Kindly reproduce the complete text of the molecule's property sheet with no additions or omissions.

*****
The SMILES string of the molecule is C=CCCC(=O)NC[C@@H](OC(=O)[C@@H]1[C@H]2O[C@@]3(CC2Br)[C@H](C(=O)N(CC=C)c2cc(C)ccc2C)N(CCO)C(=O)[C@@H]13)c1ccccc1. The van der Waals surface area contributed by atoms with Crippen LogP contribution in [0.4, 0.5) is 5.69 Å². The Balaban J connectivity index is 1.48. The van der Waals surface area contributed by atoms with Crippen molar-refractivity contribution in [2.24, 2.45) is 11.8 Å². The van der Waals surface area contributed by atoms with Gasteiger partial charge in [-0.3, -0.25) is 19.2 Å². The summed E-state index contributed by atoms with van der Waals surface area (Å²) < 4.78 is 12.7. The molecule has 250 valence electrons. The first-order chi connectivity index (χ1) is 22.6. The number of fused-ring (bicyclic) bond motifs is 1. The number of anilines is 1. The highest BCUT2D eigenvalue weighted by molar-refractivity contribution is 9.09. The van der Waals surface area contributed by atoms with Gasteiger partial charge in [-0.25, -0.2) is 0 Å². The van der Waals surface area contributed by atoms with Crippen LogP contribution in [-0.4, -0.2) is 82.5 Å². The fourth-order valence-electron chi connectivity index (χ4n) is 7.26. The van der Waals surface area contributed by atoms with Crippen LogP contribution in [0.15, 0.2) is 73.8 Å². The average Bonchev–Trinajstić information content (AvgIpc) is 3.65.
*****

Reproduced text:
The SMILES string of the molecule is C=CCCC(=O)NC[C@@H](OC(=O)[C@@H]1[C@H]2O[C@@]3(CC2Br)[C@H](C(=O)N(CC=C)c2cc(C)ccc2C)N(CCO)C(=O)[C@@H]13)c1ccccc1. The van der Waals surface area contributed by atoms with Crippen LogP contribution in [0.4, 0.5) is 5.69 Å². The Balaban J connectivity index is 1.48. The van der Waals surface area contributed by atoms with Crippen molar-refractivity contribution in [2.24, 2.45) is 11.8 Å². The van der Waals surface area contributed by atoms with Gasteiger partial charge in [-0.3, -0.25) is 19.2 Å². The summed E-state index contributed by atoms with van der Waals surface area (Å²) < 4.78 is 12.7. The molecule has 250 valence electrons. The first-order chi connectivity index (χ1) is 22.6. The number of fused-ring (bicyclic) bond motifs is 1. The number of anilines is 1. The highest BCUT2D eigenvalue weighted by molar-refractivity contribution is 9.09. The van der Waals surface area contributed by atoms with Gasteiger partial charge in [-0.25, -0.2) is 0 Å². The van der Waals surface area contributed by atoms with Crippen LogP contribution in [-0.4, -0.2) is 82.5 Å². The fourth-order valence-electron chi connectivity index (χ4n) is 7.26. The van der Waals surface area contributed by atoms with Crippen LogP contribution in [0.15, 0.2) is 73.8 Å². The average Bonchev–Trinajstić information content (AvgIpc) is 3.65.